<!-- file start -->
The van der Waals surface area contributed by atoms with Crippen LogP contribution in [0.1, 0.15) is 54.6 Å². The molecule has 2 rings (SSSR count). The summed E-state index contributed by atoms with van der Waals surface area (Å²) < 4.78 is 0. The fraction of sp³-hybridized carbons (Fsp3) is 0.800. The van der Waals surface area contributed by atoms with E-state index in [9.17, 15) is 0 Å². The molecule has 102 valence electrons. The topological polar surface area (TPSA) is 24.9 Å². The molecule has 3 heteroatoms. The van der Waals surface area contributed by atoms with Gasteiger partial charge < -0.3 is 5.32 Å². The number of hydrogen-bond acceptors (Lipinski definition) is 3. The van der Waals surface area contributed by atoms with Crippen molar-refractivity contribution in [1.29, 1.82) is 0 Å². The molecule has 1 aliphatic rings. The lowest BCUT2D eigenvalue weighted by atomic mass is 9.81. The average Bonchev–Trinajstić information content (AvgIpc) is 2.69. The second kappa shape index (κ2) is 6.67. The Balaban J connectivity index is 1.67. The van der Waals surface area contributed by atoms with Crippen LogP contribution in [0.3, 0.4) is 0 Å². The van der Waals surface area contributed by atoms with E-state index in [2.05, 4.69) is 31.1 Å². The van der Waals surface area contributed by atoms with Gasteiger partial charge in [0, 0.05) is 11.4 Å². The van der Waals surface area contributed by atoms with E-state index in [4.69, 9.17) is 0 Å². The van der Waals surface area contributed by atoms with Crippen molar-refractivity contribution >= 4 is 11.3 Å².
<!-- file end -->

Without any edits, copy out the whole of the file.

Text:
The van der Waals surface area contributed by atoms with Crippen LogP contribution in [0.1, 0.15) is 54.6 Å². The molecule has 2 rings (SSSR count). The summed E-state index contributed by atoms with van der Waals surface area (Å²) < 4.78 is 0. The fraction of sp³-hybridized carbons (Fsp3) is 0.800. The van der Waals surface area contributed by atoms with E-state index in [9.17, 15) is 0 Å². The molecule has 102 valence electrons. The topological polar surface area (TPSA) is 24.9 Å². The molecule has 3 heteroatoms. The van der Waals surface area contributed by atoms with Gasteiger partial charge < -0.3 is 5.32 Å². The number of hydrogen-bond acceptors (Lipinski definition) is 3. The van der Waals surface area contributed by atoms with Crippen molar-refractivity contribution in [1.29, 1.82) is 0 Å². The molecule has 1 aliphatic rings. The lowest BCUT2D eigenvalue weighted by atomic mass is 9.81. The average Bonchev–Trinajstić information content (AvgIpc) is 2.69. The second kappa shape index (κ2) is 6.67. The Balaban J connectivity index is 1.67. The van der Waals surface area contributed by atoms with Crippen LogP contribution in [0.3, 0.4) is 0 Å². The van der Waals surface area contributed by atoms with E-state index in [2.05, 4.69) is 31.1 Å². The van der Waals surface area contributed by atoms with Gasteiger partial charge in [0, 0.05) is 11.4 Å². The van der Waals surface area contributed by atoms with E-state index in [4.69, 9.17) is 0 Å². The van der Waals surface area contributed by atoms with Crippen molar-refractivity contribution >= 4 is 11.3 Å².